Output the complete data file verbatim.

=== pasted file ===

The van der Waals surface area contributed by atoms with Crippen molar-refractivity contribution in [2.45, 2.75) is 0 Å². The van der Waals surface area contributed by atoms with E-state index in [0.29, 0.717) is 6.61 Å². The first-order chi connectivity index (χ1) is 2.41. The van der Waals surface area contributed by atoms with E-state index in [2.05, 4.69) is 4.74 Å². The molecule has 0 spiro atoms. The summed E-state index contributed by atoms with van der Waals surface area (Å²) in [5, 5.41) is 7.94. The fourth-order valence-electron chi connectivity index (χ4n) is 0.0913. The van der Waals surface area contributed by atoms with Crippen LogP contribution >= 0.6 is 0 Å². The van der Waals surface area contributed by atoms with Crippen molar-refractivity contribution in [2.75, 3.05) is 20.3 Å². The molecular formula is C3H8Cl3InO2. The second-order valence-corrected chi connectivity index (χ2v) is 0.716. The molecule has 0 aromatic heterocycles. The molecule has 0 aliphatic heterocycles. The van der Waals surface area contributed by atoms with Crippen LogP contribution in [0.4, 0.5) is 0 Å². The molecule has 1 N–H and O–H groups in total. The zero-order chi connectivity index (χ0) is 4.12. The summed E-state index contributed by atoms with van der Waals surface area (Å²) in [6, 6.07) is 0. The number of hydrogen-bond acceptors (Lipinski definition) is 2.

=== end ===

The van der Waals surface area contributed by atoms with Crippen molar-refractivity contribution in [2.45, 2.75) is 0 Å². The van der Waals surface area contributed by atoms with E-state index in [0.29, 0.717) is 6.61 Å². The first-order chi connectivity index (χ1) is 2.41. The van der Waals surface area contributed by atoms with E-state index in [2.05, 4.69) is 4.74 Å². The molecule has 0 spiro atoms. The summed E-state index contributed by atoms with van der Waals surface area (Å²) in [5, 5.41) is 7.94. The fourth-order valence-electron chi connectivity index (χ4n) is 0.0913. The van der Waals surface area contributed by atoms with Crippen LogP contribution >= 0.6 is 0 Å². The van der Waals surface area contributed by atoms with Crippen molar-refractivity contribution in [2.75, 3.05) is 20.3 Å². The molecular formula is C3H8Cl3InO2. The second-order valence-corrected chi connectivity index (χ2v) is 0.716. The molecule has 0 aromatic heterocycles. The molecule has 0 aliphatic heterocycles. The van der Waals surface area contributed by atoms with Crippen LogP contribution in [0.4, 0.5) is 0 Å². The molecule has 1 N–H and O–H groups in total. The zero-order chi connectivity index (χ0) is 4.12. The summed E-state index contributed by atoms with van der Waals surface area (Å²) in [6, 6.07) is 0. The number of hydrogen-bond acceptors (Lipinski definition) is 2.